Researchers from Johns Hopkins and the National Institute on Aging have released a new study on how adults with hearing loss, even mild, are more likely to develop dementia than those adults who have normal hearing.
Both men and women who suffered from major hearing loss are five times more likely to develop dementia. Those who only have mild hearing loss are twice more likely.
The study followed over 600 volunteers all from the ages of 36 to 90 who did not have dementia. The volunteers were tested for about twenty years. Researchers found that the risk of dementia increased only once hearing abilities were being interfered with the need to communicate.
Frank Lin, M.D., assistant professor in the Division of Otology at Johns Hopkins University School of Medicine thinks it’s more likely that the neurological stress of dealing with hearing loss causes dementia in adults.
“If you are out to dinner with friends at a busy restaurant and it’s very, very loud, by the time you get home you’re exhausted, because you spend so much time trying to think about the words people are saying, to decipher everything,” Lin says.
Adults who have a difficult time listening can’t follow the flow of conversations and therefore feel frustrated and even embarrassed. With these struggles, people tend to stop socializing and going out becoming isolated. Previous studies show that this also links to a higher risk of dementia.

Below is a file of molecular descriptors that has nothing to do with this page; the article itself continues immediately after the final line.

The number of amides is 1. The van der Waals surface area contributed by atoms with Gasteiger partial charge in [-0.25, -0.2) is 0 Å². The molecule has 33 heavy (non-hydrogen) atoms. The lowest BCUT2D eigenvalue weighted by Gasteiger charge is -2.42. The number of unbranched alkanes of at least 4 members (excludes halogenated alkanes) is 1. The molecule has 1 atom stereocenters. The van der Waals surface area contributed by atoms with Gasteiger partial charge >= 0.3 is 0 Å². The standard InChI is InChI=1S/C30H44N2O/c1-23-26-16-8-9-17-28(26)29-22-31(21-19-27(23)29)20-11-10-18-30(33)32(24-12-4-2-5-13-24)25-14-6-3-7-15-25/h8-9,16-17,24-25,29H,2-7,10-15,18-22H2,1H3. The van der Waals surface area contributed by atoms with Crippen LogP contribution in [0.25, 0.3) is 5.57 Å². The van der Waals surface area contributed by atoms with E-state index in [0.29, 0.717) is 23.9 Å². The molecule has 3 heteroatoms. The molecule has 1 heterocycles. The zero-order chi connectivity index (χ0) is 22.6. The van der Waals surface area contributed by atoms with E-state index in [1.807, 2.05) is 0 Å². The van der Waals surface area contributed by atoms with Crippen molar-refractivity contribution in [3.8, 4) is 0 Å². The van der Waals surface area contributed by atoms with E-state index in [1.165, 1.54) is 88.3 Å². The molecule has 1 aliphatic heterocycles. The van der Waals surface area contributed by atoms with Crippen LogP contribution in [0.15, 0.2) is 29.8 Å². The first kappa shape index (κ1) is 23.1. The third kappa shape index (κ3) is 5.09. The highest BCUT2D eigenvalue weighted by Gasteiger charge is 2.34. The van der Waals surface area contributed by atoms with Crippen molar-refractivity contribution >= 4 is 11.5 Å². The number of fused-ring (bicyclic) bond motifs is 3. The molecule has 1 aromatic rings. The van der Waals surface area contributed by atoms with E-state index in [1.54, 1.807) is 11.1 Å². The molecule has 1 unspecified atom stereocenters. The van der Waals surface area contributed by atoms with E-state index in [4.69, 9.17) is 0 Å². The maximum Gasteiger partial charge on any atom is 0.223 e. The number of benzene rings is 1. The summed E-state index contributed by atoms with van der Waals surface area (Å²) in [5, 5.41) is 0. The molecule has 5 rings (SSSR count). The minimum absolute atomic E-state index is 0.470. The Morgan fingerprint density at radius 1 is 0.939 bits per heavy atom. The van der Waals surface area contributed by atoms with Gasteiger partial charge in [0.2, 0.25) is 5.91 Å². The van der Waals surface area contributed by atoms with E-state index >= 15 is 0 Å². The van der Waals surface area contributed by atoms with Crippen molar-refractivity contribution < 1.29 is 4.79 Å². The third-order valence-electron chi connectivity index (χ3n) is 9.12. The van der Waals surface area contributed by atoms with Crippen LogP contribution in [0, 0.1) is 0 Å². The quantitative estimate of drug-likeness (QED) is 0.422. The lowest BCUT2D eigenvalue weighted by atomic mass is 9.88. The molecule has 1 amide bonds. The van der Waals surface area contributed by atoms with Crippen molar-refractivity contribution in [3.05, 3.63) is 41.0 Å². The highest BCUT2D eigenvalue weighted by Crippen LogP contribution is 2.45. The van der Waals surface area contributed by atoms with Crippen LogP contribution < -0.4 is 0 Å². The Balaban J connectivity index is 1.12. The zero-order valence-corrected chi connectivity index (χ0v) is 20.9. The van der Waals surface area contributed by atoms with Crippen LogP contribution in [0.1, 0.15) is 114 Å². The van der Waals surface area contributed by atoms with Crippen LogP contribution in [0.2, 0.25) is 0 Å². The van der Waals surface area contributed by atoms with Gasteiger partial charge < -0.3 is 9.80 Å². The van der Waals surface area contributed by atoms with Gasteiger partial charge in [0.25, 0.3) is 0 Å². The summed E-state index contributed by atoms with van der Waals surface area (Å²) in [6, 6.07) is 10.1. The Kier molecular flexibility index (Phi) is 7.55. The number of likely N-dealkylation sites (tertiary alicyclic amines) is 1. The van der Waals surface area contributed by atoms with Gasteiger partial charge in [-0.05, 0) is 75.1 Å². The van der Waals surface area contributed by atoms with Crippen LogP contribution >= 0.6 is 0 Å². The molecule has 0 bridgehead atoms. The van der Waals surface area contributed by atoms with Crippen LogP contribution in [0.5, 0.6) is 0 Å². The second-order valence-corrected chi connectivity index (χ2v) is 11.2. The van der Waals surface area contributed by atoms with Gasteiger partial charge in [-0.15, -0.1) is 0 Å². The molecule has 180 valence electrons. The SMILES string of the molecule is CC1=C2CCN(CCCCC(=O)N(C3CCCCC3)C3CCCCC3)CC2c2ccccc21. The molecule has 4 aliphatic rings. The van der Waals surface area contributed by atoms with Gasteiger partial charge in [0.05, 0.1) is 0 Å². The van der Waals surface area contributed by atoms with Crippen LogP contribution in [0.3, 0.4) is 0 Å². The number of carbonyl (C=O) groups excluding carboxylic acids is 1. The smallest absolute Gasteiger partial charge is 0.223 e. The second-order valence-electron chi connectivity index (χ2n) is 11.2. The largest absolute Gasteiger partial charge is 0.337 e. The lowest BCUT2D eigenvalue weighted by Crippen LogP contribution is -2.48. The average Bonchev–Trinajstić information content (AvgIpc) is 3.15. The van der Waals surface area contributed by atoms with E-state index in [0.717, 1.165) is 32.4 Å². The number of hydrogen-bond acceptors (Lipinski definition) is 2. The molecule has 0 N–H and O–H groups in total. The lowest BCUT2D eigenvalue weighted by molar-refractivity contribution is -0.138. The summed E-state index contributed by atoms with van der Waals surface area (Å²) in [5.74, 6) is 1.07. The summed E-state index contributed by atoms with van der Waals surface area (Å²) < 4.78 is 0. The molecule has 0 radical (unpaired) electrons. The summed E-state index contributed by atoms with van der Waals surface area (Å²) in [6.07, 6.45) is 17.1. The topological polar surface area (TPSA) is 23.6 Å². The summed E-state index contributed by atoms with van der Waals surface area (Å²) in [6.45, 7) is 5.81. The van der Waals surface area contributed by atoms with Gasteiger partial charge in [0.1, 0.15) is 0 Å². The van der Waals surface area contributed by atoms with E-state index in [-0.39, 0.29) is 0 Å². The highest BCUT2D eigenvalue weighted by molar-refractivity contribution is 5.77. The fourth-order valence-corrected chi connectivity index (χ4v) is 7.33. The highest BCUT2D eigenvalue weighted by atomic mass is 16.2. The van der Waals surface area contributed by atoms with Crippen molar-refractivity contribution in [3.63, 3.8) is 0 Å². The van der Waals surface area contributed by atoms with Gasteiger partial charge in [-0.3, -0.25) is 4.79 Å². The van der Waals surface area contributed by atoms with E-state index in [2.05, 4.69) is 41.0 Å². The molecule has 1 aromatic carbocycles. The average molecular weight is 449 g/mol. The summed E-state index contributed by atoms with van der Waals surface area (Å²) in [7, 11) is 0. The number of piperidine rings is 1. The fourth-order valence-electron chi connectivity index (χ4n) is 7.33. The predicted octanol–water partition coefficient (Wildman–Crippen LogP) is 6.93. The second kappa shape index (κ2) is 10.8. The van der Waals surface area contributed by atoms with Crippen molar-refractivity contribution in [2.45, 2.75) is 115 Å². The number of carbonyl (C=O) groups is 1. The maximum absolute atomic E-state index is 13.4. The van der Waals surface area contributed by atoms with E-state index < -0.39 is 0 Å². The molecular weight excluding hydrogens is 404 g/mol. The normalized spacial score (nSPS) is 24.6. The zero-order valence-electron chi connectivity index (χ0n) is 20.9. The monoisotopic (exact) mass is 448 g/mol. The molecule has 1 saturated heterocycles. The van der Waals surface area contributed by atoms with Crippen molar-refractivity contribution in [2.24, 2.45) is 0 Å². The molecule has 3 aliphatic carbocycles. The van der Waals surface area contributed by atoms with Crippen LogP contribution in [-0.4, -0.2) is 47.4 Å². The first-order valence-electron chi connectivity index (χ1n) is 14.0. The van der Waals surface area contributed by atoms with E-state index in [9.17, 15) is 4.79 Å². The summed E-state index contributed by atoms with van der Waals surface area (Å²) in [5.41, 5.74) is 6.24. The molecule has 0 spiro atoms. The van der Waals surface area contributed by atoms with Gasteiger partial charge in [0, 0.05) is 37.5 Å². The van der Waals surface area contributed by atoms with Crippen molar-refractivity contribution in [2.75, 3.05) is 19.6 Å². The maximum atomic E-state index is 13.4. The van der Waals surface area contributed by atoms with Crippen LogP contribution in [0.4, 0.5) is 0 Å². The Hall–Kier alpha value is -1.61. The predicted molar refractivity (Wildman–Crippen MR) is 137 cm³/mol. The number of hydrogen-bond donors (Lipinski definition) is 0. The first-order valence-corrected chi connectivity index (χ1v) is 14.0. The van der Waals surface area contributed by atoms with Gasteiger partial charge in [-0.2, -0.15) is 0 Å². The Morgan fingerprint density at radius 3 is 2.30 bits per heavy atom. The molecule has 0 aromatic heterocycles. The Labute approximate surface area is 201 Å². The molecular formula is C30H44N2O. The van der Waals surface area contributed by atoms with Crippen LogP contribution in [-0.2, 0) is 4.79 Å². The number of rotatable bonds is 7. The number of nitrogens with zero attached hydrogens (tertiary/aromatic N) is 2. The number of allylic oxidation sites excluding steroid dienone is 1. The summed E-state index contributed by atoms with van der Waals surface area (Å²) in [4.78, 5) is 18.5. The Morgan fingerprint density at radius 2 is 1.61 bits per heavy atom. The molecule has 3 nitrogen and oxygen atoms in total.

The American Speech-Language-Hearing Association says that over 9 million Americans, both men and women, over the age of 65 deal with hearing loss.
Lin says that adults take high blood pressure or heart disease more attention than hearing loss. People just accept hearing loss as a part of growing older but it may be necessary to take a closer look, says Lin.
But researchers have other questions that need answering. Like, can hearing aids make a difference?
Researchers say that treating hearing loss may only just delay dementia and that could cause serious consequences. The volunteers in the hearing loss study reported if they wore a hearing aid or not but researchers did not ask how often they used them or how well they worked.
In June 2011, Johns Hopkins researchers and volunteers will begin a new study to see if hearing devices or cochlear implants do lower the risk of dementia but these results will not be available for several years.